So, what of The Dark Knight Returns? Well, I don't know, really. Yeah, it's a good book, but it's not as good as I was hoping. In his introduction, Miller notes that Batman has never really aged, so that's his starting point: Batman when Bruce Wayne is in his last years of being middle-aged, or in his first years of being elderly. That's an intriguing conceit, but for me it ended up straining credulity toward the end, when we're still supposed to buy into Batman, whom we must remember is just an ordinary guy with some really cool tools at his disposal, going toe-to-toe with Superman, who is anything but an ordinary guy. I just couldn't believe that. Comics do this kind of thing all the time, having superheroes win fights that by any rights they shouldn't even be able to compete in (one example I've always remembered was when one of the Spiderman books had the Black Cat beating the crap out of Sabretooth).
I was disappointed anyway when Superman showed up, and I also felt the book overselling the whole "Will Batman cross the line he's constantly treading between good and evil?" thing. Mostly, though, I found the book too episodic for my tastes. Is it good? Sure. But "classic"? I'm not seeing it.
:: And then there's Life Sucks, a graphic novel that sort of blends Kevin Smith (Clerks) with Christopher Moore (Bloodsucking Fiends). A businessman whose main concern is his twenty-four hour convenience store finds that the best way of hiring reliable overnight clerks is to turn them into vampires. Our focus is on Dave Miller, overnight clerk who doesn't want to feed on fresh blood so he only drinks stolen plasma, who falls in love with the goth chick who comes into the store one night for orange juice. However, he also ends up in a wager for the girl's affections with Wes, another vampire who is a blond surfer-type. Hilarity ensues.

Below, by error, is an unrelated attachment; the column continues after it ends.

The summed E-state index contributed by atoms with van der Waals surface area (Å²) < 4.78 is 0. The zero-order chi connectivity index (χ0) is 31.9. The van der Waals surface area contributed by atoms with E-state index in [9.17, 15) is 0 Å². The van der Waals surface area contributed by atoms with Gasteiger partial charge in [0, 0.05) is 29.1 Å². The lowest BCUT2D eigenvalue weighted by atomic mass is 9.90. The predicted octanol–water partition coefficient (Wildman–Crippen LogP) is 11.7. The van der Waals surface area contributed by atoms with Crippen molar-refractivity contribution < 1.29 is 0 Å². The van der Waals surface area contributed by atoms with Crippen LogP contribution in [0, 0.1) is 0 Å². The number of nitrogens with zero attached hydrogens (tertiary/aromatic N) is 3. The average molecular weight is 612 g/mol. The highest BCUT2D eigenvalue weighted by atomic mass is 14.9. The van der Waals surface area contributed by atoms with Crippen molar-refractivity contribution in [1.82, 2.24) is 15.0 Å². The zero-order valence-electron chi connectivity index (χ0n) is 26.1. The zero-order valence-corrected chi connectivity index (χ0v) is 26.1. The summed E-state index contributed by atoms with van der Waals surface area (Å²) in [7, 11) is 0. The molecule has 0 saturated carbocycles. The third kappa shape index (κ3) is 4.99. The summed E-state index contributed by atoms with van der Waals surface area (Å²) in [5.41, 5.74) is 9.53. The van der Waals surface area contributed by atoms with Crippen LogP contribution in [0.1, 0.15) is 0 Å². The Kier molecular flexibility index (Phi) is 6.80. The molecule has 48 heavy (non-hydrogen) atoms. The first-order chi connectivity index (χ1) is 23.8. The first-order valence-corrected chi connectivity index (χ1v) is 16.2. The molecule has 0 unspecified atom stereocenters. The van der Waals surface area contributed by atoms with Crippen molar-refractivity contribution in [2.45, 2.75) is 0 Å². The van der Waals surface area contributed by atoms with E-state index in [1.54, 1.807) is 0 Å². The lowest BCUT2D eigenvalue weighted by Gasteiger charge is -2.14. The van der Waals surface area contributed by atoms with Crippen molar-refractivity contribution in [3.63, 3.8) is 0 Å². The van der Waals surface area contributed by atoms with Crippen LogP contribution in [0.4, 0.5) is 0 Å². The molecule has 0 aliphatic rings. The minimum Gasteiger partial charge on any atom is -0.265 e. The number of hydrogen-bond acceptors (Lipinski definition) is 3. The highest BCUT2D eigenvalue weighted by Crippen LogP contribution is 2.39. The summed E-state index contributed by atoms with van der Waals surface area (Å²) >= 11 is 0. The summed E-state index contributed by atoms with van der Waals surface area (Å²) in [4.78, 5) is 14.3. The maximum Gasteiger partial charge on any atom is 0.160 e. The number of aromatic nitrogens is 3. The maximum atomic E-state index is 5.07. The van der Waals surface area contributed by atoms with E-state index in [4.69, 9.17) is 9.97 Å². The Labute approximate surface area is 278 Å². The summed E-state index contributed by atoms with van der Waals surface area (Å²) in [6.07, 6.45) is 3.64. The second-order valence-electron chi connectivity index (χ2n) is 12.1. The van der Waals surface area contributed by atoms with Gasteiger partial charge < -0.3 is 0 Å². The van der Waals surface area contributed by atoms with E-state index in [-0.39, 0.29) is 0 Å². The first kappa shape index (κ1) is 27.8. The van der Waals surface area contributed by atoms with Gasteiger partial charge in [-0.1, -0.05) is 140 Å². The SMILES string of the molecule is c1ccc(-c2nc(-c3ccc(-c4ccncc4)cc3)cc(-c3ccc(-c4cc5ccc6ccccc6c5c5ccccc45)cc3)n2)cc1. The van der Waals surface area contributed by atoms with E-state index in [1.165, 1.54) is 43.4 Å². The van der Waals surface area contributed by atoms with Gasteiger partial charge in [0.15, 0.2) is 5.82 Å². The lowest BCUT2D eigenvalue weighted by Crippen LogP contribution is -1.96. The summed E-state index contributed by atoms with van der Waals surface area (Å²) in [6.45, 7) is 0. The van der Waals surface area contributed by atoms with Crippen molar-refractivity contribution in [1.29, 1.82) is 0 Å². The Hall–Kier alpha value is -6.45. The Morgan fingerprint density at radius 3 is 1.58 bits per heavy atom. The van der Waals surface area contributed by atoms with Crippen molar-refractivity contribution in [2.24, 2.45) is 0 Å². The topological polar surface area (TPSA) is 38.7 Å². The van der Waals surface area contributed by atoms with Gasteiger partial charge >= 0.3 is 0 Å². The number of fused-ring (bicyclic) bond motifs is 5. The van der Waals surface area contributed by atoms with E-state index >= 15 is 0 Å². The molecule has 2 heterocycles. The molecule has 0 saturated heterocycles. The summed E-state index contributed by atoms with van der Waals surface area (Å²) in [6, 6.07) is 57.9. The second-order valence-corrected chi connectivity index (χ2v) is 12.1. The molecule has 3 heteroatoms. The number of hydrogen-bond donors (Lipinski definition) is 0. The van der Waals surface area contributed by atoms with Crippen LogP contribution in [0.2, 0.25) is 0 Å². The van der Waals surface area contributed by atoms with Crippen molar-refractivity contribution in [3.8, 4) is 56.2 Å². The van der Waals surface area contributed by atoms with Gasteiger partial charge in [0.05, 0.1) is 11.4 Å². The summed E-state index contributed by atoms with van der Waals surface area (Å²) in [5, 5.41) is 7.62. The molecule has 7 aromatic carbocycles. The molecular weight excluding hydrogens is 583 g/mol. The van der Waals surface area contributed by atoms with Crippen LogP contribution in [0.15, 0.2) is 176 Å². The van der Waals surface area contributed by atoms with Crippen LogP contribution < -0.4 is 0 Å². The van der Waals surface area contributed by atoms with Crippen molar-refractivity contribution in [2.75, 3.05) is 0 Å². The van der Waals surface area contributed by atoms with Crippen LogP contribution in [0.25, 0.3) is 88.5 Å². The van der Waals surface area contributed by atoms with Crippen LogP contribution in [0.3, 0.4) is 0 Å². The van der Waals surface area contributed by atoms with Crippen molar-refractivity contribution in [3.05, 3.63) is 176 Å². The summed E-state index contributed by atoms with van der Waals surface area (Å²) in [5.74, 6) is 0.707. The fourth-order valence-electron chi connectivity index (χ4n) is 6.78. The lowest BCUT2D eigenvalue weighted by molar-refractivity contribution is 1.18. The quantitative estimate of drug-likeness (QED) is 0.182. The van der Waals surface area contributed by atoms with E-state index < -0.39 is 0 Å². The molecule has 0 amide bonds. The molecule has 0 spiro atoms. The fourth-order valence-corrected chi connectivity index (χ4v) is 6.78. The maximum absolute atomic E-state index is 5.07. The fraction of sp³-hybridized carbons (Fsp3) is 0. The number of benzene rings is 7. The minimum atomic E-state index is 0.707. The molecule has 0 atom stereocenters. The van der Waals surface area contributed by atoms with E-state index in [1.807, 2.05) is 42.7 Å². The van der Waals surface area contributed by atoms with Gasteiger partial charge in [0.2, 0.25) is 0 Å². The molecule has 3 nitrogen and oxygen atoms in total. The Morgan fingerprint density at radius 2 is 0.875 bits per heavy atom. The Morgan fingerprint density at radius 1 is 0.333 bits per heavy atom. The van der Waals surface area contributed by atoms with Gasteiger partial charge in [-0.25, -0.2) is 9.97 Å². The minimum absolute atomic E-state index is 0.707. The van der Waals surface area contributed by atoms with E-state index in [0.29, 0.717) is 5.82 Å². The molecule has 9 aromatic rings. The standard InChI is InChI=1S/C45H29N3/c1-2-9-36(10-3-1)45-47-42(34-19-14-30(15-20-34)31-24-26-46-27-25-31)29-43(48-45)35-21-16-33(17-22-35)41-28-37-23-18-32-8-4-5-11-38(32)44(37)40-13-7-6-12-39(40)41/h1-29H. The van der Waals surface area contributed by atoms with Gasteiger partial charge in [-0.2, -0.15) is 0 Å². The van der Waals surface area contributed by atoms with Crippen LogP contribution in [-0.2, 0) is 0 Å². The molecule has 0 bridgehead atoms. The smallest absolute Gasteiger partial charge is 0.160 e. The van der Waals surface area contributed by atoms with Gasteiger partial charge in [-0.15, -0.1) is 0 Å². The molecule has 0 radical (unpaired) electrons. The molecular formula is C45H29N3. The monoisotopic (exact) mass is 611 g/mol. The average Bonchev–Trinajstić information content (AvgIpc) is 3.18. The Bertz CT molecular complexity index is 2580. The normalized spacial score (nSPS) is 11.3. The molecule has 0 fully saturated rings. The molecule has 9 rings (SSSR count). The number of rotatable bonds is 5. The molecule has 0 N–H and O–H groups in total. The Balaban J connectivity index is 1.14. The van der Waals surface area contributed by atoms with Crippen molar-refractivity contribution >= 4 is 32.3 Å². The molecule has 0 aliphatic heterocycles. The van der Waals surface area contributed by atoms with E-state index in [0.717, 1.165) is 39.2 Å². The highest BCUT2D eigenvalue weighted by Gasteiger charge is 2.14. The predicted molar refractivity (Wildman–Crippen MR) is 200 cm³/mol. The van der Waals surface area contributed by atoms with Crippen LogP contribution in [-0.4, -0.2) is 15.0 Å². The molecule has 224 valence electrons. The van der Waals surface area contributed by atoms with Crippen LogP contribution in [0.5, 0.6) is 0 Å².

It's all pretty typical stuff for a vampire tale; lots of black humor involving death and blood. The story is well-drawn and nicely paced, and the dialogue is sharp and witty. Recommended.
:: Finally, one writer who is very near to cracking my "Screw the new iPhone, I'm camping out for the new book by XXX!" list is Anthony Bourdain. I read three of his books in rapid succession a while back, and now I've found his latest, a glossy photo book called No Reservations: Around the World on an Empty Stomach, in which Bourdain shares a lot of photos and stories from the making of his teevee show of the same name. The tone Bourdain strikes here isn't the typical "companion book to the PBS series" sort of thing; it's more like if Bourdain personally showed you his photos from each location, with the occasional backstory thrown in. Bourdain is also a wonderful writer, so much so that I'm now starting to give serious thought to tracking down his novels, since I've exhausted his current non-fiction output. Here are some quotes: